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Lucido v. Division of Empl. Sec.

Court of Appeals of Missouri, Western District, First Division

September 9, 2014

MARY K. LUCIDO, Appellant,
v.
DIVISION OF EMPLOYMENT SECURITY, Respondent

September 9, 2014,

Appeal from the Labor and Industrial Relations Commission.

Mary K. Lucido, Appellant, Pro se, Columbia, MO.

Ninion S. Riley, Jefferson City, MO, Attorney for Respondent.

Before Division I: Mark D. Pfeiffer, Presiding Judge, and Lisa White Hardwick and Karen King Mitchell, Judges. Lisa White Hardwick and Karen King Mitchell, Judges, concur.

OPINION

Mark D. Pfeiffer, Presiding Judge

Page 173

Mary K. Lucido (" Lucido" ) appeals a decision of the Labor and Industrial Relations Commission (" Commission" ), which affirmed the decision of the Appeals Tribunal denying Lucido's application for unemployment benefits. We reverse and remand for further proceedings consistent with this opinion.

Factual and Procedural Background

Lucido began working for American Greetings Corp. (" Employer" ) in January of 2007. She was a part-time merchandiser, handling Employer's greeting cards and gift wrap in one Wal-Mart store and three Dollar General stores in Columbia, Missouri. She earned $8.09 per hour. Lucido worked fifteen to twenty hours per week among the four stores, but the vast majority of her work involved the Wal-Mart store. The three Dollar General stores combined only required about forty-two minutes of her time every other week.

When there were changes in management at the Wal-Mart store in early 2013, Lucido began to experience some difficulties with the new management. She informed her supervisor, Ed Cleaveland (" Cleaveland" ), about her difficulties, and he recommended that Lucido have her husband accompany her to the store to help her. At one point, Cleaveland asked Lucido why she didn't just quit and told her that another merchandiser wanted the Wal-Mart store. Lucido responded that she couldn't live on what she would make working only at her other three stores (which would have yielded just over $11.00 per month). On May 8, 2013, Cleaveland sent Lucido an email stating that he had reassigned the Wal-Mart store to another merchandiser and that Lucido should turn in the Motorola scanner that she used to keep track of the inventory at all of the stores she controlled. Lucido was directed to meet Cleaveland at the Wal-Mart store the next day to return the scanner.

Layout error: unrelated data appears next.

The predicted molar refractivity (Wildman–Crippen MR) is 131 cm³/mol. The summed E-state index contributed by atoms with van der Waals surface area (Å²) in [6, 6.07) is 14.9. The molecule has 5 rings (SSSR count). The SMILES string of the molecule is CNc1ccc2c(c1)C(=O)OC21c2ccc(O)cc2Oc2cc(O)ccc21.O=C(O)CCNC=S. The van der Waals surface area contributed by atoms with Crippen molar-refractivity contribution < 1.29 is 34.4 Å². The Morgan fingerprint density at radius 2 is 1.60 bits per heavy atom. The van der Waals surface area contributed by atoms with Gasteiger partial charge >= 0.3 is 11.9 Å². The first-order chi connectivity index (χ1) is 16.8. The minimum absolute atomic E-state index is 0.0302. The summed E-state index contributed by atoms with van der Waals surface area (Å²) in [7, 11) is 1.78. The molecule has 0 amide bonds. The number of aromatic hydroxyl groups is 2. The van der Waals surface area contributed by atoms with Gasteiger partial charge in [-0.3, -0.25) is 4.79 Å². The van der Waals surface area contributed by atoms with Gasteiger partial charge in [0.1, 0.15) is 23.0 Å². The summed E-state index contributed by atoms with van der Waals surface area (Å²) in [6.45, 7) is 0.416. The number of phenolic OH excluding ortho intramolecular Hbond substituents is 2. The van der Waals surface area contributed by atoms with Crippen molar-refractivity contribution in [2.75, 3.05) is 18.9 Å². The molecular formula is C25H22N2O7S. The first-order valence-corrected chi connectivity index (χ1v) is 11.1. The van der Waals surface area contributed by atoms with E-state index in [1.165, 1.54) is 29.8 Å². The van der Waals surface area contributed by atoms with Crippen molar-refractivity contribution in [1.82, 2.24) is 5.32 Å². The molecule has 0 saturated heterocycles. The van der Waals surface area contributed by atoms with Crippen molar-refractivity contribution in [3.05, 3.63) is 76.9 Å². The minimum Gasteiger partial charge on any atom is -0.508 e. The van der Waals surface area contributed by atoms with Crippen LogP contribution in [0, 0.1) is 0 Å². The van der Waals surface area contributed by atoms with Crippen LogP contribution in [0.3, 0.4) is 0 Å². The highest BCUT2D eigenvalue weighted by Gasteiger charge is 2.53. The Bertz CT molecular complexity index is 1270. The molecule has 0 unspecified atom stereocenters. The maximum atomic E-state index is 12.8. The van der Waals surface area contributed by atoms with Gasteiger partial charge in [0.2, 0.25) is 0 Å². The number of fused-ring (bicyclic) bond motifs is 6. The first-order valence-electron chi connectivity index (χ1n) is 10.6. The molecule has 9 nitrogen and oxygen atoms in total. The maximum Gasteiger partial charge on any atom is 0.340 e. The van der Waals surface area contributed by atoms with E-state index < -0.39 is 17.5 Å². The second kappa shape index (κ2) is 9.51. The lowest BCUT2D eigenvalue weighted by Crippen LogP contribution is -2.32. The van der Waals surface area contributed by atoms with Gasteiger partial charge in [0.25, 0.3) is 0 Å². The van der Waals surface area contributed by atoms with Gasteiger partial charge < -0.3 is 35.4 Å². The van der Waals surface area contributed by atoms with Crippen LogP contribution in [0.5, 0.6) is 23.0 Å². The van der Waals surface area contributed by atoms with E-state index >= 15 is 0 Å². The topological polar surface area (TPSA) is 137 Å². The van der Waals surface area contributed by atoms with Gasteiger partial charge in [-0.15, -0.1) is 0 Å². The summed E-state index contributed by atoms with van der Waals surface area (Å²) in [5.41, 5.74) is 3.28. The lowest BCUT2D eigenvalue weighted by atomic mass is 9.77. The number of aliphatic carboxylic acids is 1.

On May 9, 2013, Lucido met with Cleaveland and returned her Motorola scanner. She told Cleaveland that she was shocked and stated, " I cannot believe you're getting rid of me like this." Cleaveland responded, " Why are you surprised? You weren't happy here." Then Cleaveland told Lucido she could keep her other three stores (which he knew would pay her about $11.00 per month) and that he would get her an older scanner for her work at the other three stores. She was not offered any additional stores to replace Wal-Mart. Lucido responded, as she had previously told Cleaveland, that it was not financially feasible for her to exclusively work the other stores for forty-two minutes every other week and reiterated that she could not live on $11.00 per month. Cleaveland offered nothing further to Lucido, and Lucido left. After the meeting, both Cleaveland and Lucido understood that Lucido no longer worked for Employer. They did not speak again after that meeting.

Lucido filed a claim for unemployment benefits. Employer challenged Lucido's claim, maintaining that Lucido had quit her job voluntarily, and Lucido's claim for benefits was denied. Lucido ...


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